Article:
'Preacher' season 3 episode 4 review: From 'Gladiator' to 'Star Wars', pop culture references abound
For the most part of season 3, AMC's supernatural comedy has delivered a lukewarm version of the 'Preacher' despite Jesse steeping into the abyss of savagery that is Angelville.
The Jesse Custer withdrawal finally comes to a cease and how.
For the most part of season 3, AMC's supernatural comedy has been delivering a lukewarm version of the 'Preacher.' While the titular hero has already stepped into the abyss of savagery - Angelville - Jesse has assumed this annoyingly stoic stance, where he is passively involved with the events of the episodes. Granted, he is under a spell cast by Madame L'Angelle aka his beloved Gran'ma (the wicked witch fittingly portrayed by Betty Buckley), but that doesn't mean our main star's arc needs to be put on the backburner, while everything around him literally falls apart or burns to ashes.
With episode 4 'Tombs,' the 'Preacher' showrunners were (somewhat) able to do away with the confusion (thanks in part to this season's continued style of flashback storytelling), and provide some background to Jesse's dislike towards the place and his soured relationship with Madame Boyd. In all honesty, though, the allies of this fan-favorite preacher make a considerable contribution in the fourth episode towards adding pace and intrigue to the plot.
Had it not been for Ruth Negga's 'Mad Max' driving skills or her character's indomitable guts, holding someone like Madame Boyd at gunpoint - I doubt, if 'Preacher' would have spiraled down the same tragic circle of boredom by the fourth week. Even better, this week's episode had Cassidy the vampire breaking out into sweat and blood (literally) as his former bud Jesse chopped him into pieces to be parcelled off to safety.
And all of this went down at the infamous "Tombs" - the underground fight club, which was once run by none other than Jesse. Going back to his roots, however, the multifaceted preacher puts on his old cap, shepherding the outcasts and miscreants who have come to the "Tombs" to fight Jody and reclaim their souls. Only this time, the one serving the blows is not Jody but Cassidy, who naturally is able to take down a pedophilic teacher.
Cassidy wins the fight, and Jesse manages (or at least attempts) to get his vampire friend out of the horrid realms of the town. And at a catastrophic moment - when Jesse is chopping off his buddy to aid his escape - Tulip also arrives at the tombs. Amidst all the hubbub, though, the fact that Jesse is not a lost case unlike his bizarre and evil magic-practicing family is hammered until the nail twists, poking a Jesse-shaped hole of confusion in our heads. Indeed, the layers of maliciousness have to be toned down by leaps and bounds for the small screen, but not without altering the impact of a brutal and in-your kind of face narrative that is 'Preacher.'
Characters like Boyd, Tulip, Cassidy are literally holding the grounds while Jesse as an anti-hero is flung around, from one polarizing end to another. He is either being manipulated by his daunting Gran'ma or forging alliances with the rival gang, the Grail (and in between these, navigating through his messy relationship with Tulip). The lack of a truly moral or evil preacher, somehow, hasn't helped much when it comes to the first few episodes of the third season. The potential, the hell hole that is Angelville and its host of weird and whacky creatures hold is somewhat undermined by Jesse's hazy leaning.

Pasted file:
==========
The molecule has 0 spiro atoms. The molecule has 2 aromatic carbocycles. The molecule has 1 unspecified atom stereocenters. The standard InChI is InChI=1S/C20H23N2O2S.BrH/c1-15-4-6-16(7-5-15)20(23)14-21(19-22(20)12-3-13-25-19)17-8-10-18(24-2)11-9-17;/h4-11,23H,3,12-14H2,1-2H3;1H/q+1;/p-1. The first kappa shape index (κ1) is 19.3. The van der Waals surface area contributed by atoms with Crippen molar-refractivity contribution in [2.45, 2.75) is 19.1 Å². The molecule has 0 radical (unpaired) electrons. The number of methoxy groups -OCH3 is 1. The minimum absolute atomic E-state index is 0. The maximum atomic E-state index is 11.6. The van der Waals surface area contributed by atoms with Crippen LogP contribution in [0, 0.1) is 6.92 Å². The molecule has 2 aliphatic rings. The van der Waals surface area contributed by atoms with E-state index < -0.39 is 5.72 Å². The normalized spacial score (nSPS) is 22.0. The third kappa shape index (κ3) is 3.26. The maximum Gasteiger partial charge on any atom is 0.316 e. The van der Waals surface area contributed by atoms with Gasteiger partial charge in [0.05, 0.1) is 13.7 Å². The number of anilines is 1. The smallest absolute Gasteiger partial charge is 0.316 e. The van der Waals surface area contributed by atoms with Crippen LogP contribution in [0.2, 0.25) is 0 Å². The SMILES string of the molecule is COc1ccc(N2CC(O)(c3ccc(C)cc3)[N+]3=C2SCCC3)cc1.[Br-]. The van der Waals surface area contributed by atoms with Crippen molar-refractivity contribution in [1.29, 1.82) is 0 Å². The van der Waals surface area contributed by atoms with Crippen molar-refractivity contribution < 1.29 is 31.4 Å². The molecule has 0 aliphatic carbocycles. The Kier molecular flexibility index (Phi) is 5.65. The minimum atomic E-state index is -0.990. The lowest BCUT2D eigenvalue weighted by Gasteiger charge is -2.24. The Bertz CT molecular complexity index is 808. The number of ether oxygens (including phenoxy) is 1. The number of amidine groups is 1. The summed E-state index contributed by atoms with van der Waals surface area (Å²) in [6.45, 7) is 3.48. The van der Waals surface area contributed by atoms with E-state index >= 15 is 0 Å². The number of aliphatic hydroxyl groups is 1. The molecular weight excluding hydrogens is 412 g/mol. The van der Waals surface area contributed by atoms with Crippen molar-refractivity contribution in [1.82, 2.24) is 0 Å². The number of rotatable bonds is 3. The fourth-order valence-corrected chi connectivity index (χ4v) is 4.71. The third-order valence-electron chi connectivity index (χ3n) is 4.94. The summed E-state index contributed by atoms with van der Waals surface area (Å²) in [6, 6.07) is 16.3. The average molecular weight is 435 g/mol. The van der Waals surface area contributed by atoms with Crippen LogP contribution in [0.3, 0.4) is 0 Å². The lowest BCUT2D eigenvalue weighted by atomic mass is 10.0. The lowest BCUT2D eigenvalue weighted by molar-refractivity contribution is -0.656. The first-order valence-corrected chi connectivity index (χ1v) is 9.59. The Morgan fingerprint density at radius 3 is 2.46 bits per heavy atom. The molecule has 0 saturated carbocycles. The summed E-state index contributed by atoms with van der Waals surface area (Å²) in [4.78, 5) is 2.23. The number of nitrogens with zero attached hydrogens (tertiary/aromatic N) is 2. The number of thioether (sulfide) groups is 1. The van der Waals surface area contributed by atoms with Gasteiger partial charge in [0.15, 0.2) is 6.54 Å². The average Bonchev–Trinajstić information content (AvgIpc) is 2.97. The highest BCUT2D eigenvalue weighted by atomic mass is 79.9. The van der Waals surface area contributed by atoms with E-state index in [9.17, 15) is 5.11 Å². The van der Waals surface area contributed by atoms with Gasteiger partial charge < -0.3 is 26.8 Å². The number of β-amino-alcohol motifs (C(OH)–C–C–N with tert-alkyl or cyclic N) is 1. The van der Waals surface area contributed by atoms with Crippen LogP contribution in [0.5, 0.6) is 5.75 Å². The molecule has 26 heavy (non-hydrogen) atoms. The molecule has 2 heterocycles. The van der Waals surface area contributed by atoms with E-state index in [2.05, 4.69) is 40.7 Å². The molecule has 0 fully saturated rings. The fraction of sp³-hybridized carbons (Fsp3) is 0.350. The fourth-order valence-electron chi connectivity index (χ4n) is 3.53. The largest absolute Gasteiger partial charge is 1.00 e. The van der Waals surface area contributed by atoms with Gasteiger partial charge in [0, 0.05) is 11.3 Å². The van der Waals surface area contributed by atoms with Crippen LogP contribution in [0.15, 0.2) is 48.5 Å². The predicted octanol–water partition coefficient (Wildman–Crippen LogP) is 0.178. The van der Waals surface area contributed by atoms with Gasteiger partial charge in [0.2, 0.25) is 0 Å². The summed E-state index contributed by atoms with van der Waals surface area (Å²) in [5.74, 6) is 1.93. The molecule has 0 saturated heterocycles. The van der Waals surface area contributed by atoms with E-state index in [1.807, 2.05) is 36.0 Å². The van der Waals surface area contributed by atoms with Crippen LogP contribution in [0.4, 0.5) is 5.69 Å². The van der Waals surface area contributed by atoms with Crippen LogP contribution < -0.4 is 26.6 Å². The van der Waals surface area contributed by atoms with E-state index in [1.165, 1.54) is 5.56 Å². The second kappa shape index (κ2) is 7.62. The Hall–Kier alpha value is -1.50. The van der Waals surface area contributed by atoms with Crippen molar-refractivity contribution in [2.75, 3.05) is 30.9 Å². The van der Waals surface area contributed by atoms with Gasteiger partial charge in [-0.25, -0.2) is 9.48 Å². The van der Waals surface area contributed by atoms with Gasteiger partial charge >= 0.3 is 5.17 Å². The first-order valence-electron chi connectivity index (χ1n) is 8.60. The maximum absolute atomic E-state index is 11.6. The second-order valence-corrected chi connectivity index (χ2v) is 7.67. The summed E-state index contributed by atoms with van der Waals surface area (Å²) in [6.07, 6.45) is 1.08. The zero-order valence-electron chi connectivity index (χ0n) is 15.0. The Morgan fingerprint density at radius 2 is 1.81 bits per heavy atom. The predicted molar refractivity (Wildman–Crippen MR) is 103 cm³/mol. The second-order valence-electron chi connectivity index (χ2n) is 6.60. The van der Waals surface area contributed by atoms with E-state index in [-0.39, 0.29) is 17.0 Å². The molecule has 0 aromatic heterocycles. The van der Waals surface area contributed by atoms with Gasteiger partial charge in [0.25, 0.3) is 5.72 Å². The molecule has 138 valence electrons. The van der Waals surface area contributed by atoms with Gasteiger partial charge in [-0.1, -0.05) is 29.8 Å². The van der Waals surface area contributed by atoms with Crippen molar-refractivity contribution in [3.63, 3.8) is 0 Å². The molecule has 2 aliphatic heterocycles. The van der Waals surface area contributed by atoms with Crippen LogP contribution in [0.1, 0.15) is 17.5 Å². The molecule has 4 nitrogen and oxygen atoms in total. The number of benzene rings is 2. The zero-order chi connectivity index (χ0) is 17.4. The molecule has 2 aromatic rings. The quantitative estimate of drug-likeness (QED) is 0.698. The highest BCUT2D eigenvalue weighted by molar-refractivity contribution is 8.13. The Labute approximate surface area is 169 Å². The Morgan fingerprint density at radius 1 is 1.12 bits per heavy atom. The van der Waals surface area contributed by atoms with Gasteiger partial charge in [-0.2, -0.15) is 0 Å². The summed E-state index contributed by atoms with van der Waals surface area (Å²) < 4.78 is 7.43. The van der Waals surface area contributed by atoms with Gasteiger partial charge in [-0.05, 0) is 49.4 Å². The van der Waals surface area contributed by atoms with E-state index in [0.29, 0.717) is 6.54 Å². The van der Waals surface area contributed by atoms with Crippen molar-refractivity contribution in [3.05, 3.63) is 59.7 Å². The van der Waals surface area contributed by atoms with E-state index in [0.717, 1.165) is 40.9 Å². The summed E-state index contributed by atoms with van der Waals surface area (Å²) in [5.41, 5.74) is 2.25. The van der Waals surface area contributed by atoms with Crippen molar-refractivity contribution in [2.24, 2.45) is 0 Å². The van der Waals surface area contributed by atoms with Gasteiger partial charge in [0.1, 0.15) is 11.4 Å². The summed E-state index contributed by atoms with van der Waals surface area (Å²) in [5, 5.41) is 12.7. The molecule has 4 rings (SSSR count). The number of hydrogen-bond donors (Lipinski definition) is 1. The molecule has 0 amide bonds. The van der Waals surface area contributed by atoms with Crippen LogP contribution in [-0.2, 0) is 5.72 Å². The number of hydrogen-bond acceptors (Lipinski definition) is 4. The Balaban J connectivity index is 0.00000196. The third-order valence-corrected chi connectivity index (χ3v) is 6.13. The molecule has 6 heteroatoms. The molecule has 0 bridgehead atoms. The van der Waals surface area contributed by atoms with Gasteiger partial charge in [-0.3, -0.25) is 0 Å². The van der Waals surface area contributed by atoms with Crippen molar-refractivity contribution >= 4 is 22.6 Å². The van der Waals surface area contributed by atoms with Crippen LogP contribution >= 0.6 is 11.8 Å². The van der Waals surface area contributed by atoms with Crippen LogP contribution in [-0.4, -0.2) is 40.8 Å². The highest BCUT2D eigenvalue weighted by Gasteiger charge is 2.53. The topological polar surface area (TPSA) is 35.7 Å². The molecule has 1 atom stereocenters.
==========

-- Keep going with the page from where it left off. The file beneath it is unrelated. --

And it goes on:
But there are strong suggestions that this season could take a turn for the better - beginning with Madame Boyd. Unsurprisingly, there is more to her and Jesse's story, which is dealt with in details in the fourth episode, in the form of a flashback to the time when the two were lovers. Just at the moment, when the young pair was about to take things to the next level, a teenage Jesse appears to ruthlessly dump Boyd, telling her she is nothing more than a trash. It breaks her heart, but in the hindsight, we are made aware that it was all an act to protect Boyd from Angelville and Gran'ma.
In fact, in a re-narration of the scene where Jesse ends up killing Boyd's brother in the tombs, it transpires that it was all but an act of self-defense. As Jody and not Jesse, in a true Gladiator-style proclaims "are you not entertained?" (a pop culture reference only second to Cassidy's mumblings about a Star Wars-inspired escape, which, needless to say, got the true fan all rilled up and excited.)
Jam-packed with action, perhaps, the only poignant moment in the episode takes place between Tulip and Cassidy - when the latter is shut down midway as he expresses his love. Heartbroken and rejected, the fan-favorite vampire is New Orleans-bound but not without danger lurking around the corner. To be more precise, a certain Lara Featherstone.
Four episodes into the season, it is safe to say that 'Preacher' has finally begun picking up the pace. Although it would have been wise to ruffle Jesse's storyline by now, episode 4 hasn't been a complete disappointment - especially after that burning glimpse from the hell, where Satan and the Killer of Saints seem to have a tete a tete.
What's next for Jesse and gang?
'Preacher' will be back on AMC this Sunday (22 July ), with episode 5 titled 'The Coffin' and going by the official plot synopsis, the future seems to be quite grim for Cassidy. "As Cassidy falls in with a group of mysterious strangers in New Orleans, Tulip and Jesse deal with the fallout of a failed escape from Angelville."